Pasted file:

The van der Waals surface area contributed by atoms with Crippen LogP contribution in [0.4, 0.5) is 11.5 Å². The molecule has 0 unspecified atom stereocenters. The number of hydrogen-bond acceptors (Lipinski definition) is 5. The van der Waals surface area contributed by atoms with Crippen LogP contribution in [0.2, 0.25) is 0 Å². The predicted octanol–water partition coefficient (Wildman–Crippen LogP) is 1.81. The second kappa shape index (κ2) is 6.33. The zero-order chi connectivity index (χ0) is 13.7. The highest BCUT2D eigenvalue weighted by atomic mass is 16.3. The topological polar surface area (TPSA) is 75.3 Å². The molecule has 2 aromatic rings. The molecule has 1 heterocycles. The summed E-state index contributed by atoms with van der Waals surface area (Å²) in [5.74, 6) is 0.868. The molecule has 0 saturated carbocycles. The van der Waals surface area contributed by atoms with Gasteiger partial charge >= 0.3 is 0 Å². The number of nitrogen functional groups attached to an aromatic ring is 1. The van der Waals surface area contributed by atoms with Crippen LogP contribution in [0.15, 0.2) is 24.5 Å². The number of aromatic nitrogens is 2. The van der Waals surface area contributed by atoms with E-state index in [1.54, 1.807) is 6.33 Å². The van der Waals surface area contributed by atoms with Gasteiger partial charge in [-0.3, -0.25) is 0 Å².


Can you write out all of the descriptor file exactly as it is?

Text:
The van der Waals surface area contributed by atoms with Crippen LogP contribution in [0.4, 0.5) is 11.5 Å². The molecule has 0 unspecified atom stereocenters. The number of hydrogen-bond acceptors (Lipinski definition) is 5. The van der Waals surface area contributed by atoms with Crippen LogP contribution in [0.2, 0.25) is 0 Å². The predicted octanol–water partition coefficient (Wildman–Crippen LogP) is 1.81. The second kappa shape index (κ2) is 6.33. The zero-order chi connectivity index (χ0) is 13.7. The highest BCUT2D eigenvalue weighted by atomic mass is 16.3. The topological polar surface area (TPSA) is 75.3 Å². The molecule has 2 aromatic rings. The molecule has 1 heterocycles. The summed E-state index contributed by atoms with van der Waals surface area (Å²) in [5.74, 6) is 0.868. The molecule has 0 saturated carbocycles. The van der Waals surface area contributed by atoms with Gasteiger partial charge >= 0.3 is 0 Å². The number of nitrogen functional groups attached to an aromatic ring is 1. The van der Waals surface area contributed by atoms with Crippen LogP contribution in [0.15, 0.2) is 24.5 Å². The number of aromatic nitrogens is 2. The van der Waals surface area contributed by atoms with E-state index in [1.54, 1.807) is 6.33 Å². The van der Waals surface area contributed by atoms with Gasteiger partial charge in [-0.3, -0.25) is 0 Å².